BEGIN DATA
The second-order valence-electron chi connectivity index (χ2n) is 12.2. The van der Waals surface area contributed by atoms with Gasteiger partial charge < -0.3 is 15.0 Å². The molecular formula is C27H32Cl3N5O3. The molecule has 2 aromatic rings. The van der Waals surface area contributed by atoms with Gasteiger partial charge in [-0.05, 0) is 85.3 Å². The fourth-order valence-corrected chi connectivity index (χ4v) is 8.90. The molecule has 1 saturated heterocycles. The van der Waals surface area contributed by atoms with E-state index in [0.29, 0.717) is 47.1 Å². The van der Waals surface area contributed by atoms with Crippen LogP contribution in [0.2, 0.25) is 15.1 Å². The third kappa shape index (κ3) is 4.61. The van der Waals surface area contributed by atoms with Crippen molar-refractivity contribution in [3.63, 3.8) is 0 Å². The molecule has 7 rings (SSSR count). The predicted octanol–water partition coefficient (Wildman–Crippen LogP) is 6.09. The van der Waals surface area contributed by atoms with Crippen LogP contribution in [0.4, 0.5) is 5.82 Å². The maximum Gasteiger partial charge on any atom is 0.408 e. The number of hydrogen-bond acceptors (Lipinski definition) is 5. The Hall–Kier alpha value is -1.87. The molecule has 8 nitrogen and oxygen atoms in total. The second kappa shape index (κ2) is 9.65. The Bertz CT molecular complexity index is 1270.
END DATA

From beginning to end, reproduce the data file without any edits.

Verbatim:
The second-order valence-electron chi connectivity index (χ2n) is 12.2. The van der Waals surface area contributed by atoms with Gasteiger partial charge < -0.3 is 15.0 Å². The molecular formula is C27H32Cl3N5O3. The molecule has 2 aromatic rings. The van der Waals surface area contributed by atoms with Gasteiger partial charge in [-0.05, 0) is 85.3 Å². The fourth-order valence-corrected chi connectivity index (χ4v) is 8.90. The molecule has 1 saturated heterocycles. The van der Waals surface area contributed by atoms with E-state index in [0.29, 0.717) is 47.1 Å². The van der Waals surface area contributed by atoms with Crippen LogP contribution in [0.2, 0.25) is 15.1 Å². The third kappa shape index (κ3) is 4.61. The van der Waals surface area contributed by atoms with Crippen molar-refractivity contribution in [3.63, 3.8) is 0 Å². The molecule has 7 rings (SSSR count). The predicted octanol–water partition coefficient (Wildman–Crippen LogP) is 6.09. The van der Waals surface area contributed by atoms with Crippen LogP contribution in [0.4, 0.5) is 5.82 Å². The maximum Gasteiger partial charge on any atom is 0.408 e. The number of hydrogen-bond acceptors (Lipinski definition) is 5. The Hall–Kier alpha value is -1.87. The molecule has 8 nitrogen and oxygen atoms in total. The second kappa shape index (κ2) is 9.65. The Bertz CT molecular complexity index is 1270.